Tuesday, February 26, 2013

Sophronitis coccinea 'Fourth Dimension'

My 4N Sophronitis coccinea is in bloom once again, this year with two flowers.  I find it a rather slow grower, though it has good form and blooms reliably every spring.  The flowers are 7 cm across when fully developed, but when they first open are only 3 cm and get larger over quite a long period of time.  This species is known for its brilliant color and small size and has been much used in hybridizing for those reasons.  This particular clone is a tetraploid and has extra fine size, shape and substance for that reason.  I grow it in a clay pot in sphagnum.

Wednesday, February 20, 2013

Dendrobium cuthbertsonii bicolor

I obtained this plant of Dendrobium cuthbertsonii at the Portland Orchid Society Show at which the American Orchid Society's fall meetings were held this past November.  It had one flower when I purchased it, but that soon faded.  The photos are of the plant which is now coming into bloom once again.  It is at present in a one inch clay pot in sphagnum and needs to be repotted.

Friday, February 15, 2013

Dendrobium masarangense var. masarangense

Dendrobium masarangense has several varieties, but the difference between them is insignificant for the most part.  From what I can tell this variety or subspecies, ssp. masarangense,  is marked especially by its whitish flowers.  It is one of tiniest of the Oxyglossum Dendrobiums.  My plant is 6 cm tall and the flowers 2 cm from the tip to the end of the spur and 1 cm in spread, but it can be even smaller.  It certainly puts on a show when it blooms in the winter.  My plant, not yet all that large has around 40 flowers and buds.  It is quite widespread through Salawesi, New Guinea, New Britain, Bougainville, the Solomon Islands, Vanuatu, New Caledonia and Fiji.  It is found both at high and low altitudes and should show some temperature tolerance for that reason, though I grow my plant intermediate to cool.

Monday, February 11, 2013

Angraecum cf. breve

My Angraecum breve is in bloom again, this time with two flowers.  It had one flower last year and I pollinated that and harvested the pod just a few weeks ago, but I had worried that holding a seed pod for a year would weaken the plant and that it wouldn't bloom this year.  To my surprise it started two spikes.

The plant is a micro-miniature, a little fan of patterned leaves 4 cm (1.5 in.) across.  The star-shaped flower is 3 cm (1 in. plus) in size and the spur is over 10 cm long (approx. 4.5 in.) when the flower opens and it is fully uncurled.  The sepals are greenish when first open but soon fade to a lovely crystalline white.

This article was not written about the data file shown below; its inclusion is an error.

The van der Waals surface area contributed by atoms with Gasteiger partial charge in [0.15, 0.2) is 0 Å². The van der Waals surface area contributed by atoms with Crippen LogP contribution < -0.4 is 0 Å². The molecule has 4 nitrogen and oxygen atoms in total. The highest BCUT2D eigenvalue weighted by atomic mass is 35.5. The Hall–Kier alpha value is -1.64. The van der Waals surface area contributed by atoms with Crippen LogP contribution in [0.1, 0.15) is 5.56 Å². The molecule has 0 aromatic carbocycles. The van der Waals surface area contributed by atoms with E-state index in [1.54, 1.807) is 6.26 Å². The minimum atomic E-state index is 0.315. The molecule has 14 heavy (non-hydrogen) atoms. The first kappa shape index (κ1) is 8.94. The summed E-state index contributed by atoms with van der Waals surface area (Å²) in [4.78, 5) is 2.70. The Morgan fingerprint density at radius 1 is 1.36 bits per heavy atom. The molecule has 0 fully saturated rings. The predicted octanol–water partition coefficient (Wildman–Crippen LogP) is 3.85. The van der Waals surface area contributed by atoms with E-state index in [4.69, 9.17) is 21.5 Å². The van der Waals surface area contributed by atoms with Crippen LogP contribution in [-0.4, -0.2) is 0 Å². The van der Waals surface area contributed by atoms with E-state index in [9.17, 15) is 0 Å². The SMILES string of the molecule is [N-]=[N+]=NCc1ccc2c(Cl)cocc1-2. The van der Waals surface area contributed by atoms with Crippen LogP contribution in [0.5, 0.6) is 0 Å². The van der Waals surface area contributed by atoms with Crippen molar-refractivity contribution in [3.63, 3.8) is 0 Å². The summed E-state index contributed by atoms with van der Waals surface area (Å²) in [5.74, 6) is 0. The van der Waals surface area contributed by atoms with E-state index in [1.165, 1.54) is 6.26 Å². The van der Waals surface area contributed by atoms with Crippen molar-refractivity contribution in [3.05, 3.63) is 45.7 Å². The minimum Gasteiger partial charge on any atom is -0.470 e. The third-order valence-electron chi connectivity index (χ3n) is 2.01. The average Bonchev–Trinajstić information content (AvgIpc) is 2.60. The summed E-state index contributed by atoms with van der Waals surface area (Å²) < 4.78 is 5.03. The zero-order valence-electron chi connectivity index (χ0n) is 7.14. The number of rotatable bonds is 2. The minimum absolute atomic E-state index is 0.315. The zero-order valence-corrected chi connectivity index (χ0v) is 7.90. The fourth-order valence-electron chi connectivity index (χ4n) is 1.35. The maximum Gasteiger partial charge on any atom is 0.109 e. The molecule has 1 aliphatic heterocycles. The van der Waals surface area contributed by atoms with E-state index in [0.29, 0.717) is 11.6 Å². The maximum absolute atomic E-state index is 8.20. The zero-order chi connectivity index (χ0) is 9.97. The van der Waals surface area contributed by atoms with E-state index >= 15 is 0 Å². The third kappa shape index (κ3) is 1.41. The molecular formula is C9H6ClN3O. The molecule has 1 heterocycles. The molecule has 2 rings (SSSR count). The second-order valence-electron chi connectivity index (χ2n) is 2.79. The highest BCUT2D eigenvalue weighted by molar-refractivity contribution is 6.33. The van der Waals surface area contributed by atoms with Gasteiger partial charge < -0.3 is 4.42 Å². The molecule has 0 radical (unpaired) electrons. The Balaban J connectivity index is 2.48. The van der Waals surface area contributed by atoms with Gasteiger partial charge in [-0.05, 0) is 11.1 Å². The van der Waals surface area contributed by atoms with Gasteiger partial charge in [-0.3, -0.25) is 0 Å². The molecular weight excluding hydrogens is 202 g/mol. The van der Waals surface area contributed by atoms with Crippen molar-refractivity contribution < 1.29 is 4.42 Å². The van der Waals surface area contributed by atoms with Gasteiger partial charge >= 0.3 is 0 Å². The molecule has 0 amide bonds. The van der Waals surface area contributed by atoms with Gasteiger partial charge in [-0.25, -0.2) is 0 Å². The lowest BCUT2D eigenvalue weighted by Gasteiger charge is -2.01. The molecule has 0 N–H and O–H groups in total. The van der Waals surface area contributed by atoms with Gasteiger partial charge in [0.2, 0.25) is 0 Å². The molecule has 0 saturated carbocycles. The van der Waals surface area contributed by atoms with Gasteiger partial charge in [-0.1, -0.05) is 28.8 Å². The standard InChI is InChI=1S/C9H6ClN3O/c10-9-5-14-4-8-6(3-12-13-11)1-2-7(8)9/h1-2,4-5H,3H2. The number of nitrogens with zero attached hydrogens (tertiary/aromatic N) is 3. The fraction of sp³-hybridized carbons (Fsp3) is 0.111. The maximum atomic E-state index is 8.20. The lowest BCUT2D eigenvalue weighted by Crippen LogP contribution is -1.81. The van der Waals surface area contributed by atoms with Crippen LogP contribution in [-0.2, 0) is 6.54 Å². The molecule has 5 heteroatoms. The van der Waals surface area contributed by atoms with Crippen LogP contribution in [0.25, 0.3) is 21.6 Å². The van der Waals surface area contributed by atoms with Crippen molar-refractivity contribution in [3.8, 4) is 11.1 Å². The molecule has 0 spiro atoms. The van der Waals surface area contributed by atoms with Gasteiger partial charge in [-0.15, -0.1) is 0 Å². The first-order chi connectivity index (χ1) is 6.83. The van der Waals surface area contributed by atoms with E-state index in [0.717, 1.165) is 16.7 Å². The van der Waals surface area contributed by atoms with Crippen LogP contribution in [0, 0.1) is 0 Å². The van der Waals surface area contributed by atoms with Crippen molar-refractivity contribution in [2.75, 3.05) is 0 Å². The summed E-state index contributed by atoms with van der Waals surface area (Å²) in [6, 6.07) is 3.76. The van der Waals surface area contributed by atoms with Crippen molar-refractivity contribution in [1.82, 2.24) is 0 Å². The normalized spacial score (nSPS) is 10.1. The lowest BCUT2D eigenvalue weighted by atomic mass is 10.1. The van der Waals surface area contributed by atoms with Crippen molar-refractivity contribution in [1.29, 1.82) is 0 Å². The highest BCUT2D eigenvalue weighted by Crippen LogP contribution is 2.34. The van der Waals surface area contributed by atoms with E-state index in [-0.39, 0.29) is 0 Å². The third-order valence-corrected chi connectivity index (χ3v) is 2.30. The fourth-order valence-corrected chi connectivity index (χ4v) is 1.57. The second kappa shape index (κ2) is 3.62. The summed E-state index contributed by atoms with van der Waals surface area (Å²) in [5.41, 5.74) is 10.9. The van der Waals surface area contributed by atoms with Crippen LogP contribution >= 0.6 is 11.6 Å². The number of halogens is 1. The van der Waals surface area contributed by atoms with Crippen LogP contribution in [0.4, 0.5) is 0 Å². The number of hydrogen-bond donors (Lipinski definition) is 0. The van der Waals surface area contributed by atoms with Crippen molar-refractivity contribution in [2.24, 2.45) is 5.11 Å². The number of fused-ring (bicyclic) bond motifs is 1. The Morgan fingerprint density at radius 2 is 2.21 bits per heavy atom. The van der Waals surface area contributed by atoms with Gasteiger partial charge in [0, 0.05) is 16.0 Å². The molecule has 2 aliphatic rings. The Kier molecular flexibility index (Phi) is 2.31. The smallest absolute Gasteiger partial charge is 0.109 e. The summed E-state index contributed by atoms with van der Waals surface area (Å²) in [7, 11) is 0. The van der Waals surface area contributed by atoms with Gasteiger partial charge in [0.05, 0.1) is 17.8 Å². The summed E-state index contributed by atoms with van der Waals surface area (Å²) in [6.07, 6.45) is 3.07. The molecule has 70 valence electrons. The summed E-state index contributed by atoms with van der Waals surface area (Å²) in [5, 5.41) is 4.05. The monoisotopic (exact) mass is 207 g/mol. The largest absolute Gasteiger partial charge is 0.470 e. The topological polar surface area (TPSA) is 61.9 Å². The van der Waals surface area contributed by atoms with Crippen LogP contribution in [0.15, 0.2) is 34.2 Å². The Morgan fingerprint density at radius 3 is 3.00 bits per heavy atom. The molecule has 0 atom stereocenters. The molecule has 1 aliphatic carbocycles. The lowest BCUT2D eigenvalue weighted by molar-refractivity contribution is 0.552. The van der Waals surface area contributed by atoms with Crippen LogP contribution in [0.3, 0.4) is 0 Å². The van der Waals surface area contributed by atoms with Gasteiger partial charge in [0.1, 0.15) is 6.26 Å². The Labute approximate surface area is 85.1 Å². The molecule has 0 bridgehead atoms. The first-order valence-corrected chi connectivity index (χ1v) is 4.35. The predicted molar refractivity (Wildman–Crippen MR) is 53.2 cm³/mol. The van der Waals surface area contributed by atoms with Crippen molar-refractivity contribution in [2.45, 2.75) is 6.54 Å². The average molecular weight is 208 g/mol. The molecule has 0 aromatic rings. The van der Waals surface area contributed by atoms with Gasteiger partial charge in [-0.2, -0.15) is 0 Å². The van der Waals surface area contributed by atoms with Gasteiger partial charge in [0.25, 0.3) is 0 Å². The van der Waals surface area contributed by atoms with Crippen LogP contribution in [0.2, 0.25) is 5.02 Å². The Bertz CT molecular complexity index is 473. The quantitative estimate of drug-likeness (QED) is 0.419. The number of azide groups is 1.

Once again I took photos at different stages of the flowers' development.  The flower's coiled spur I find particularly charming when it is first tightly curled beneath the flower and then also as it begins to uncurl.  Very early on in its development the nectar is already visible in the spur, which is nearly transparent.

Developing Buds

Newly Opened Flowers

Mature Flowers

I received the following note from a friend: "I should tell you that your plant and the others that have come out of Madagascar recently under the name of Angraecum breve don't match the description for the species, so until the taxonomists can work out what this different, wonderful species is, it might be good to include 'cf.' in the name e.g. Angraecum cf. breve or just Angraecum sp. 'breve'."

Wednesday, February 6, 2013

Dendrobium agathodaemonis (pink)

Dendrobium agathodaemonis is considered by many to be a synonym of Dendrobium cuthbertsonii.  To the untrained eye, however, there are obvious differences, though they may not warrant species status.  Dend. agathodaemonis, though the flowers are of the same shape and size as Dendrobium cuthbertsonii, lacks the dark markings on the lip and has growths that are much thinner.  Both of these features are obvious in the following photos.  Like its near relative it is a prolific bloomer when grown well and has flowers that come in a rainbow of colors ( I have a red clone as well) and last many months.

Friday, February 1, 2013

Mediocalcar decoratum 'Jannetje'

I posted another species from this genus recently, Mediocalcar versteegii.  Like that species this is from New Guinea and a rambler.  Each growth grows on top of the previous growths and the plant, as a result, forms a dense mat of growths.  This plant, however, is much small, each growth only 2 cm tall, and thus it is much easier to contain and can even be grown in a pot as mine is, though the roots do not stay in a pot.  The growths are little cylindrical pseudobulbs with three or four fat little leaves at the top of each like a little propeller and with flowers look like little candies.  The plant was given both a Certificate of Botanical Recognition and a Certificate of Cultural Merit by the American Orchid Society many years ago.  It prefers cool temperatures and good humidity but is easy to grow.